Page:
In an arbitrary field
The easiest way to get the force over a dipole is to consider it as the limit of two oppositely charged monopoles that are closely spaced. If the dipole has moment and is at position , it can be considered as the limit of two monopoles, one with charge at position and the other with charge at position , when goes to zero.
If we consider the finite size dipole immersed in a (let’s say magnetic) field , the total force will be
We can get the force for the infinitesimal dipole by taking the limit when goes to zero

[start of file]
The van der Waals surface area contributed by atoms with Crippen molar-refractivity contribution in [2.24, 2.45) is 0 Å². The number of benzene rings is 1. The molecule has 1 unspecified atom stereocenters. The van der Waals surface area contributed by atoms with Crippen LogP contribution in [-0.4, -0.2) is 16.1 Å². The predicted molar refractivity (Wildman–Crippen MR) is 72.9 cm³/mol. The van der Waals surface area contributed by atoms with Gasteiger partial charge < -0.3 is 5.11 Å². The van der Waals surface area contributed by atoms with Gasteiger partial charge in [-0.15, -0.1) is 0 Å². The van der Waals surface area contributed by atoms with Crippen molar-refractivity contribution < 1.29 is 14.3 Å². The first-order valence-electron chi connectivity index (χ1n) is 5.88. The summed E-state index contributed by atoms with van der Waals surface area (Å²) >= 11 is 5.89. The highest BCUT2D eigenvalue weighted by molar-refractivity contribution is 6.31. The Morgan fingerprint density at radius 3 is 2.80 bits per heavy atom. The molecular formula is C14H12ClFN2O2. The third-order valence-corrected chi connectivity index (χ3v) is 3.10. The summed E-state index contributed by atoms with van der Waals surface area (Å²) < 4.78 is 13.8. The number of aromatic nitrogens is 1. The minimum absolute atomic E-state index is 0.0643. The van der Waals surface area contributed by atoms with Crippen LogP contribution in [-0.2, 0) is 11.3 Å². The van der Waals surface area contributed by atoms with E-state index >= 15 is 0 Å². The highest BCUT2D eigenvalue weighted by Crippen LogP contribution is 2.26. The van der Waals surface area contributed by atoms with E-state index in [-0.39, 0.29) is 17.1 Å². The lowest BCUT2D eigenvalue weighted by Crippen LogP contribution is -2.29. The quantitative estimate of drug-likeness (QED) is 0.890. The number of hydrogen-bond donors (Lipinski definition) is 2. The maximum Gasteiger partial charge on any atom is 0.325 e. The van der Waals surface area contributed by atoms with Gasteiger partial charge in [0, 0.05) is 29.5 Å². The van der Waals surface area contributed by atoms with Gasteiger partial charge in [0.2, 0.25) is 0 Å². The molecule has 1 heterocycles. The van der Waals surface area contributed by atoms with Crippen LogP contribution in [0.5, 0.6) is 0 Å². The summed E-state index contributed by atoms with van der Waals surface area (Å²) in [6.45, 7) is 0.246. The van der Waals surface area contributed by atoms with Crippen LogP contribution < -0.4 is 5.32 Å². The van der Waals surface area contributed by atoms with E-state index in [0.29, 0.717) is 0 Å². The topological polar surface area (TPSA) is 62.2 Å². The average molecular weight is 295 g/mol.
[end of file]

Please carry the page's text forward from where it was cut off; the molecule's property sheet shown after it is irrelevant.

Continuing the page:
where is the (tensor) derivative of the magnetic field.
Between two antialigned dipoles
The general field of a magnetic dipole of moment at position is
If we assume we have one dipole at with its moment and the other at with its moment , we get a field at of
By symmetry, we are only interested in the x-component of the x-derivative of the field,
And the force on the dipole at will be
a repulsive force as expected of antialigned dipoles.